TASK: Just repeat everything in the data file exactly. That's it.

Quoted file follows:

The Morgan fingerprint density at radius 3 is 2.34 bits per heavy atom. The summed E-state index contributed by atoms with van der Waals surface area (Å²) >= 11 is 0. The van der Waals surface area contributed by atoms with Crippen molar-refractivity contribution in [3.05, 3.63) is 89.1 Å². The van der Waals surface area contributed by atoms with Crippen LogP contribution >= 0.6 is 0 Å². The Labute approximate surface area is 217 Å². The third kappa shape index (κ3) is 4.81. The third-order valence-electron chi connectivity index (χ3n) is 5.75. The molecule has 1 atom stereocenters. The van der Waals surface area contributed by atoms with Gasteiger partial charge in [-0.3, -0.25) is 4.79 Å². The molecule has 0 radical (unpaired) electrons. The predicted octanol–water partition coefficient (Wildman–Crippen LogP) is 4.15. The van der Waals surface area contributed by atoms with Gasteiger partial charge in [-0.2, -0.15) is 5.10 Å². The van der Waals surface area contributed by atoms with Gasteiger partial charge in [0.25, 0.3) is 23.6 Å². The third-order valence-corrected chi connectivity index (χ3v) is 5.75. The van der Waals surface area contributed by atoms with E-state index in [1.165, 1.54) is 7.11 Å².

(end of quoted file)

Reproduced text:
The Morgan fingerprint density at radius 3 is 2.34 bits per heavy atom. The summed E-state index contributed by atoms with van der Waals surface area (Å²) >= 11 is 0. The van der Waals surface area contributed by atoms with Crippen molar-refractivity contribution in [3.05, 3.63) is 89.1 Å². The van der Waals surface area contributed by atoms with Crippen LogP contribution >= 0.6 is 0 Å². The Labute approximate surface area is 217 Å². The third kappa shape index (κ3) is 4.81. The third-order valence-electron chi connectivity index (χ3n) is 5.75. The molecule has 1 atom stereocenters. The van der Waals surface area contributed by atoms with Gasteiger partial charge in [-0.3, -0.25) is 4.79 Å². The molecule has 0 radical (unpaired) electrons. The predicted octanol–water partition coefficient (Wildman–Crippen LogP) is 4.15. The van der Waals surface area contributed by atoms with Gasteiger partial charge in [-0.2, -0.15) is 5.10 Å². The van der Waals surface area contributed by atoms with Gasteiger partial charge in [0.25, 0.3) is 23.6 Å². The third-order valence-corrected chi connectivity index (χ3v) is 5.75. The van der Waals surface area contributed by atoms with E-state index in [1.165, 1.54) is 7.11 Å².